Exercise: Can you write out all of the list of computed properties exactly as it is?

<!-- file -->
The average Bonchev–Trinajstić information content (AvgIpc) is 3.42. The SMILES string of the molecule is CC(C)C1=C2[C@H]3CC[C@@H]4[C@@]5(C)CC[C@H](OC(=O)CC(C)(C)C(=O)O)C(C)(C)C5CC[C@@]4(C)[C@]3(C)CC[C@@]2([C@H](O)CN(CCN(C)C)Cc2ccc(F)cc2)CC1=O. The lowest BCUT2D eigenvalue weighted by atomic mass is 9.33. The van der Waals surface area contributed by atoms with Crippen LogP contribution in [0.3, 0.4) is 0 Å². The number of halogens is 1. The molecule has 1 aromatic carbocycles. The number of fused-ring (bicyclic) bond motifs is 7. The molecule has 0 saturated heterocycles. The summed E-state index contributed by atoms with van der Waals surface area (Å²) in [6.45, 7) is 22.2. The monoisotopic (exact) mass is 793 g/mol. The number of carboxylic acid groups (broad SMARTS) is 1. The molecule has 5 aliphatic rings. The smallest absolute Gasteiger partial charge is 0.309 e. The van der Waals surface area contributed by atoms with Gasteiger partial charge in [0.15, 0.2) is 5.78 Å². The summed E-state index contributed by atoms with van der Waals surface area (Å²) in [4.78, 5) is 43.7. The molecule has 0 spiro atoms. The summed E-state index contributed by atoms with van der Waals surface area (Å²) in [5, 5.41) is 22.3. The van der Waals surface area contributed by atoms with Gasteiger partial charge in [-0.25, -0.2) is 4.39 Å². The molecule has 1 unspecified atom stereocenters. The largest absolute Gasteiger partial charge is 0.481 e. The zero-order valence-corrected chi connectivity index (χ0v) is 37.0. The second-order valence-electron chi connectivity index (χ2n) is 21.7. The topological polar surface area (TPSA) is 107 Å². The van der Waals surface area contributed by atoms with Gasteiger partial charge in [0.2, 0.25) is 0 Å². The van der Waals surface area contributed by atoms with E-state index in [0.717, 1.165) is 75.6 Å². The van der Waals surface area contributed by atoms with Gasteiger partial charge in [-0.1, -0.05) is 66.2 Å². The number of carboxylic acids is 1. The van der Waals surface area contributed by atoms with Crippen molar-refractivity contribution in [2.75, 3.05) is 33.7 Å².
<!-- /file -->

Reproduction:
The average Bonchev–Trinajstić information content (AvgIpc) is 3.42. The SMILES string of the molecule is CC(C)C1=C2[C@H]3CC[C@@H]4[C@@]5(C)CC[C@H](OC(=O)CC(C)(C)C(=O)O)C(C)(C)C5CC[C@@]4(C)[C@]3(C)CC[C@@]2([C@H](O)CN(CCN(C)C)Cc2ccc(F)cc2)CC1=O. The lowest BCUT2D eigenvalue weighted by atomic mass is 9.33. The van der Waals surface area contributed by atoms with Crippen LogP contribution in [0.3, 0.4) is 0 Å². The number of halogens is 1. The molecule has 1 aromatic carbocycles. The number of fused-ring (bicyclic) bond motifs is 7. The molecule has 0 saturated heterocycles. The summed E-state index contributed by atoms with van der Waals surface area (Å²) in [6.45, 7) is 22.2. The monoisotopic (exact) mass is 793 g/mol. The number of carboxylic acid groups (broad SMARTS) is 1. The molecule has 5 aliphatic rings. The smallest absolute Gasteiger partial charge is 0.309 e. The van der Waals surface area contributed by atoms with Gasteiger partial charge in [0.15, 0.2) is 5.78 Å². The summed E-state index contributed by atoms with van der Waals surface area (Å²) in [4.78, 5) is 43.7. The molecule has 0 spiro atoms. The summed E-state index contributed by atoms with van der Waals surface area (Å²) in [5, 5.41) is 22.3. The van der Waals surface area contributed by atoms with Gasteiger partial charge in [-0.25, -0.2) is 4.39 Å². The molecule has 1 unspecified atom stereocenters. The largest absolute Gasteiger partial charge is 0.481 e. The zero-order valence-corrected chi connectivity index (χ0v) is 37.0. The second-order valence-electron chi connectivity index (χ2n) is 21.7. The topological polar surface area (TPSA) is 107 Å². The van der Waals surface area contributed by atoms with Gasteiger partial charge in [0.2, 0.25) is 0 Å². The van der Waals surface area contributed by atoms with E-state index in [0.717, 1.165) is 75.6 Å². The van der Waals surface area contributed by atoms with Gasteiger partial charge in [-0.1, -0.05) is 66.2 Å². The number of carboxylic acids is 1. The van der Waals surface area contributed by atoms with Crippen molar-refractivity contribution in [2.75, 3.05) is 33.7 Å².